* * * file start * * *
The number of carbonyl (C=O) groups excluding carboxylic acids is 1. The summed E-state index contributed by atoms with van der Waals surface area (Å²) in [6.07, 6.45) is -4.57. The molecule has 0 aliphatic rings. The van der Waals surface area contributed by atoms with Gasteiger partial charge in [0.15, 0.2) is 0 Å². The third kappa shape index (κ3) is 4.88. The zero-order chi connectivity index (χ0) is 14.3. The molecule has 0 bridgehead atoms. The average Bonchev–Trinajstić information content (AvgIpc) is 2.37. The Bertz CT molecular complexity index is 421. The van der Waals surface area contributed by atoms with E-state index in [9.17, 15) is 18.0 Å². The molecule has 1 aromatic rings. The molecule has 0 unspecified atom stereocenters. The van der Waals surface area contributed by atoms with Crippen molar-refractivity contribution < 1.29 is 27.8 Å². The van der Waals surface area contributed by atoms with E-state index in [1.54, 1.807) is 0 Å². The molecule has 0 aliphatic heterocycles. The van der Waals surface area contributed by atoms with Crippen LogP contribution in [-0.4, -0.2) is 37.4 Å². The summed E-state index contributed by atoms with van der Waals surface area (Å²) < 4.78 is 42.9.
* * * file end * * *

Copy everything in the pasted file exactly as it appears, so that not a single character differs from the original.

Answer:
The number of carbonyl (C=O) groups excluding carboxylic acids is 1. The summed E-state index contributed by atoms with van der Waals surface area (Å²) in [6.07, 6.45) is -4.57. The molecule has 0 aliphatic rings. The van der Waals surface area contributed by atoms with Gasteiger partial charge in [0.15, 0.2) is 0 Å². The third kappa shape index (κ3) is 4.88. The zero-order chi connectivity index (χ0) is 14.3. The molecule has 0 bridgehead atoms. The average Bonchev–Trinajstić information content (AvgIpc) is 2.37. The Bertz CT molecular complexity index is 421. The van der Waals surface area contributed by atoms with E-state index in [9.17, 15) is 18.0 Å². The molecule has 1 aromatic rings. The molecule has 0 unspecified atom stereocenters. The van der Waals surface area contributed by atoms with Crippen molar-refractivity contribution < 1.29 is 27.8 Å². The van der Waals surface area contributed by atoms with E-state index in [1.54, 1.807) is 0 Å². The molecule has 0 aliphatic heterocycles. The van der Waals surface area contributed by atoms with Crippen LogP contribution in [-0.4, -0.2) is 37.4 Å². The summed E-state index contributed by atoms with van der Waals surface area (Å²) < 4.78 is 42.9.